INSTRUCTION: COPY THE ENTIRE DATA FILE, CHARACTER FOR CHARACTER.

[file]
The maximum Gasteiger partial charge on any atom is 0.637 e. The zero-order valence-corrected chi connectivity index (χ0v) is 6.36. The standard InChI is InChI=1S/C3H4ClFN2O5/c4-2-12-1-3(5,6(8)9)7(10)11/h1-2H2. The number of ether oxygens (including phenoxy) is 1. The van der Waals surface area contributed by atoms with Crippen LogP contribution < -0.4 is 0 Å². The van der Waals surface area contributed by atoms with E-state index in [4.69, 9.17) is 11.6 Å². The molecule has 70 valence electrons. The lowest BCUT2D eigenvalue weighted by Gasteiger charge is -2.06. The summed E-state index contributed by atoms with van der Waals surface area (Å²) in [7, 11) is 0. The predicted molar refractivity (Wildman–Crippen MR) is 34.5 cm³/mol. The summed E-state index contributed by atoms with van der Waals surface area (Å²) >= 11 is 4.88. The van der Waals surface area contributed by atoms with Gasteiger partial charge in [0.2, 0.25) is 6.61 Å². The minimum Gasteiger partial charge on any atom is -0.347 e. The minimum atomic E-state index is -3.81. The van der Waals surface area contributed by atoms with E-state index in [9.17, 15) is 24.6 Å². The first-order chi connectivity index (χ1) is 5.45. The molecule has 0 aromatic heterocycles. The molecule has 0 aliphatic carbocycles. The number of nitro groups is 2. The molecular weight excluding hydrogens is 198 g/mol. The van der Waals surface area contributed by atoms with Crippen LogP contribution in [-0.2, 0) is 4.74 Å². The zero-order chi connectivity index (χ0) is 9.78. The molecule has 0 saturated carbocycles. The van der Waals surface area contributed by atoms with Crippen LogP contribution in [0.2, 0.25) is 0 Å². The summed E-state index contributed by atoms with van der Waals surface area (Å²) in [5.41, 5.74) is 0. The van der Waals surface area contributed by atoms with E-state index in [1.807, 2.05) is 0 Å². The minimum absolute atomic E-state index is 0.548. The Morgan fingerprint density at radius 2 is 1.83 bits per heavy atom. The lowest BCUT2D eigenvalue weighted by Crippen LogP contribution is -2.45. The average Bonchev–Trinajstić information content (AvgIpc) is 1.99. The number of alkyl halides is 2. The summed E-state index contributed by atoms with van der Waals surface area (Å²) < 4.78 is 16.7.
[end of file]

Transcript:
The maximum Gasteiger partial charge on any atom is 0.637 e. The zero-order valence-corrected chi connectivity index (χ0v) is 6.36. The standard InChI is InChI=1S/C3H4ClFN2O5/c4-2-12-1-3(5,6(8)9)7(10)11/h1-2H2. The number of ether oxygens (including phenoxy) is 1. The van der Waals surface area contributed by atoms with Crippen LogP contribution < -0.4 is 0 Å². The van der Waals surface area contributed by atoms with E-state index in [4.69, 9.17) is 11.6 Å². The molecule has 70 valence electrons. The lowest BCUT2D eigenvalue weighted by Gasteiger charge is -2.06. The summed E-state index contributed by atoms with van der Waals surface area (Å²) in [7, 11) is 0. The predicted molar refractivity (Wildman–Crippen MR) is 34.5 cm³/mol. The summed E-state index contributed by atoms with van der Waals surface area (Å²) >= 11 is 4.88. The van der Waals surface area contributed by atoms with Gasteiger partial charge in [0.2, 0.25) is 6.61 Å². The minimum Gasteiger partial charge on any atom is -0.347 e. The minimum atomic E-state index is -3.81. The van der Waals surface area contributed by atoms with E-state index in [9.17, 15) is 24.6 Å². The first-order chi connectivity index (χ1) is 5.45. The molecule has 0 aromatic heterocycles. The molecule has 0 aliphatic carbocycles. The number of nitro groups is 2. The molecular weight excluding hydrogens is 198 g/mol. The van der Waals surface area contributed by atoms with Crippen LogP contribution in [-0.2, 0) is 4.74 Å². The zero-order chi connectivity index (χ0) is 9.78. The molecule has 0 saturated carbocycles. The van der Waals surface area contributed by atoms with Crippen LogP contribution in [0.2, 0.25) is 0 Å². The summed E-state index contributed by atoms with van der Waals surface area (Å²) in [5.41, 5.74) is 0. The van der Waals surface area contributed by atoms with E-state index in [1.807, 2.05) is 0 Å². The minimum absolute atomic E-state index is 0.548. The Morgan fingerprint density at radius 2 is 1.83 bits per heavy atom. The lowest BCUT2D eigenvalue weighted by Crippen LogP contribution is -2.45. The average Bonchev–Trinajstić information content (AvgIpc) is 1.99. The number of alkyl halides is 2. The summed E-state index contributed by atoms with van der Waals surface area (Å²) < 4.78 is 16.7.